Finding a new job isn’t easy. Add to the regular challenges the transient lifestyle of a military spouse. It’s not always as glamorous as our civilian friends might think. Case in point: the dreaded job hunt. There are many challenges that military spouses face when it comes to resumes and interviews, as discussed in our previous blog ie: Frequent PCSes, a lapse in employment to raise children, living abroad where licensing or language barriers were an issue. Whatever your challenge, there are a few simple ways to give your resume a face lift and capitalize on the amazing experiences you have been privy to as a military spouse. Here’s what we think you need to know in order to put your best foot forward.
- Keep it simple: Your resume is the first thing a potential employer is going to see when you are being considered for a position. Choose a simple, straightforward font and easy to follow formatting.
- Update your email address: Are you still rocking your firstname.lastname@example.org email address? Time for a change. That may work socially, but it’s a good idea to get a slicker, more professional email address to handle correspondence with potential employers. Move over cutiepie, email@example.com has arrived.
- Leave a message: On your resume use a phone number that has a short and professional message for your voicemail. Its also a good idea to make sure any calls you receive while job hunting will be answered promptly by you (and not your 4 year old son – cute as he may be).
- Focus your resume: Every job is a little bit different. Even if your job title would be the same at companies A and B, those companies have different values and therefore different cultures. A good rule of thumb is to change the content of your cover letter and your professional statement to address how you fit each specific job (and company) to which you apply. Then get into the nuts and bolts of your resume and tweak if necessary.
- Lead with your skills: If you have gaps in your resume or have held many jobs over the years consider choosing a functional resume format instead of a chronological resume format. Functional resumes present your relevant experience and skills first, thereby highlighting your strengths.
- Lose the jargon: Steer clear of military acronyms (i.e. PCS) and terminology that will not be understood in the civilian world. If you have relevant military experience, then spell it out – literally.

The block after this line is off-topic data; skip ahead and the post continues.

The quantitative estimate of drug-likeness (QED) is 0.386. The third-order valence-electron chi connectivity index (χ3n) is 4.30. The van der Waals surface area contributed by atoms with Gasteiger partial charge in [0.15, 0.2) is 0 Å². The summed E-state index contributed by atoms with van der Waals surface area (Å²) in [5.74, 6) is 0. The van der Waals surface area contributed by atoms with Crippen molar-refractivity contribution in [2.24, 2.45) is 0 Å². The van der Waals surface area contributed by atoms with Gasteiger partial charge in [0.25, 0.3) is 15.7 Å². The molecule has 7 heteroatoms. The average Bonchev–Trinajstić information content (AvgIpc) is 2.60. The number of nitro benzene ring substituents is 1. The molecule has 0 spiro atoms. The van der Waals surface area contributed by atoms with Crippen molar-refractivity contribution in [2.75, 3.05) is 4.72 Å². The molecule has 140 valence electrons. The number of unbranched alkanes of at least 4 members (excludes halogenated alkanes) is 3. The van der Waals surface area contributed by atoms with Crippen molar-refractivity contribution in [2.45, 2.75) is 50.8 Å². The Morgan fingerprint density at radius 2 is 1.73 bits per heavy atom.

- Be yourself: Relax. Chances are you’re pretty fabulous. The hiring manager will sense your discomfort if you’re overly concerned with how you’ll be perceived in an interview or you try too hard to be something you are not. I’m always drawn to candidates who are authentic and know themselves well. However, focus the conversation on your professional accomplishments rather than your personal life.
- Dress the part: While its never a bad idea to have a suit handy or a sharp looking business casual outfit, that might not be the best outfit for your interview. Get to know the company where you are interviewing. For instance, I wouldn’t think twice about a candidate interviewing at our mobile application company wearing jeans and a trendy top. But, that may not be a good choice for a legal office. Bottom line, if you’re not sure what will make a good impression don’t be afraid to ask the hiring manager about the company dress code and what would be considered appropriate for your interview.
- Play good offense: Job candidates sometimes feel intimidated by the dynamic of an interview. If you go in thinking about your perceived shortcomings you’ll be playing defense. Be prepared to answer questions about career changes, gaps in your resume, and your skills. But, don’t focus your answers on things you think a hiring manager may worry about. Redirect their attention to things that will get them excited about what you can do for their company.
- Know your rights: Its not legal or appropriate for a hiring manager to ask you whether you have kids, are planning to have kids, if you’re married or anything else overly personal. If someone asks you these types of questions red flags should go up. But, don’t be overly defensive. You may choose to answer the question vaguely or politely dodge the question while steering the conversation to a more relevant topic. For instance: “I have a wonderful and supportive family. We haven’t talked about my volunteer work yet. I’d love to tell you more about the leadership skills I developed coordinating a local charity run.”